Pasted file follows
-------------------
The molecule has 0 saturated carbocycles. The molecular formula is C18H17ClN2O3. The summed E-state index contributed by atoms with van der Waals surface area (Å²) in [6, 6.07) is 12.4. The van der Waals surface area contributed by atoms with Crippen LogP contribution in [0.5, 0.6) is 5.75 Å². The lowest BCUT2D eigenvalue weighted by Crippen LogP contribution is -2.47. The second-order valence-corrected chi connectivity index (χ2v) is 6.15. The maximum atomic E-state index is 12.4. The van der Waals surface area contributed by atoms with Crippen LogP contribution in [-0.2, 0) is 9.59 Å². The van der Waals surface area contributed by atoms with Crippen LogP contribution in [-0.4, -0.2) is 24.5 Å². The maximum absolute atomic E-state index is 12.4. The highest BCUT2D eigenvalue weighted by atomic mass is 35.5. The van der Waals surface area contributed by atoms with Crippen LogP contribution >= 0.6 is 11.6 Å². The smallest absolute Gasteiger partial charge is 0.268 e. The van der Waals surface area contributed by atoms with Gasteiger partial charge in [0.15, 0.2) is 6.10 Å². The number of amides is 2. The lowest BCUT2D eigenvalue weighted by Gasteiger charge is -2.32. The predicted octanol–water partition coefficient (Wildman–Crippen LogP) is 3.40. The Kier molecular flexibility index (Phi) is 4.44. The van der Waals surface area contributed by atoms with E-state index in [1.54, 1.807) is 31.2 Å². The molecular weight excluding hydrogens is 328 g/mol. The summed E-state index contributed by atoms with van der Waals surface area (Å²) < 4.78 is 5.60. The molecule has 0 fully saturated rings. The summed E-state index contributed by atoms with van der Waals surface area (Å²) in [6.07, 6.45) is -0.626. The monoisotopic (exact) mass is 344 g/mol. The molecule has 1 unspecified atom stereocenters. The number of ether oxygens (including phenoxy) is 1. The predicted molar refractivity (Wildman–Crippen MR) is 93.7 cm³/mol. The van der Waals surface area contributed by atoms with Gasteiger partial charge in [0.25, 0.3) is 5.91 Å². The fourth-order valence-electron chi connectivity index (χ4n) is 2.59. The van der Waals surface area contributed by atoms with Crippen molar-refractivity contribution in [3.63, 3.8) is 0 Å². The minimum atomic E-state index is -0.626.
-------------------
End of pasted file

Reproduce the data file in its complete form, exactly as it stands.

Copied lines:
The molecule has 0 saturated carbocycles. The molecular formula is C18H17ClN2O3. The summed E-state index contributed by atoms with van der Waals surface area (Å²) in [6, 6.07) is 12.4. The van der Waals surface area contributed by atoms with Crippen LogP contribution in [0.5, 0.6) is 5.75 Å². The lowest BCUT2D eigenvalue weighted by Crippen LogP contribution is -2.47. The second-order valence-corrected chi connectivity index (χ2v) is 6.15. The maximum atomic E-state index is 12.4. The van der Waals surface area contributed by atoms with Crippen LogP contribution in [-0.2, 0) is 9.59 Å². The van der Waals surface area contributed by atoms with Crippen LogP contribution in [-0.4, -0.2) is 24.5 Å². The maximum absolute atomic E-state index is 12.4. The highest BCUT2D eigenvalue weighted by atomic mass is 35.5. The van der Waals surface area contributed by atoms with Crippen LogP contribution >= 0.6 is 11.6 Å². The smallest absolute Gasteiger partial charge is 0.268 e. The van der Waals surface area contributed by atoms with Gasteiger partial charge in [0.15, 0.2) is 6.10 Å². The number of amides is 2. The lowest BCUT2D eigenvalue weighted by Gasteiger charge is -2.32. The predicted octanol–water partition coefficient (Wildman–Crippen LogP) is 3.40. The Kier molecular flexibility index (Phi) is 4.44. The van der Waals surface area contributed by atoms with E-state index in [1.54, 1.807) is 31.2 Å². The molecular weight excluding hydrogens is 328 g/mol. The summed E-state index contributed by atoms with van der Waals surface area (Å²) < 4.78 is 5.60. The molecule has 0 fully saturated rings. The summed E-state index contributed by atoms with van der Waals surface area (Å²) in [6.07, 6.45) is -0.626. The monoisotopic (exact) mass is 344 g/mol. The molecule has 1 unspecified atom stereocenters. The number of ether oxygens (including phenoxy) is 1. The predicted molar refractivity (Wildman–Crippen MR) is 93.7 cm³/mol. The van der Waals surface area contributed by atoms with Gasteiger partial charge in [0.25, 0.3) is 5.91 Å². The fourth-order valence-electron chi connectivity index (χ4n) is 2.59. The van der Waals surface area contributed by atoms with Crippen molar-refractivity contribution in [3.63, 3.8) is 0 Å². The minimum atomic E-state index is -0.626.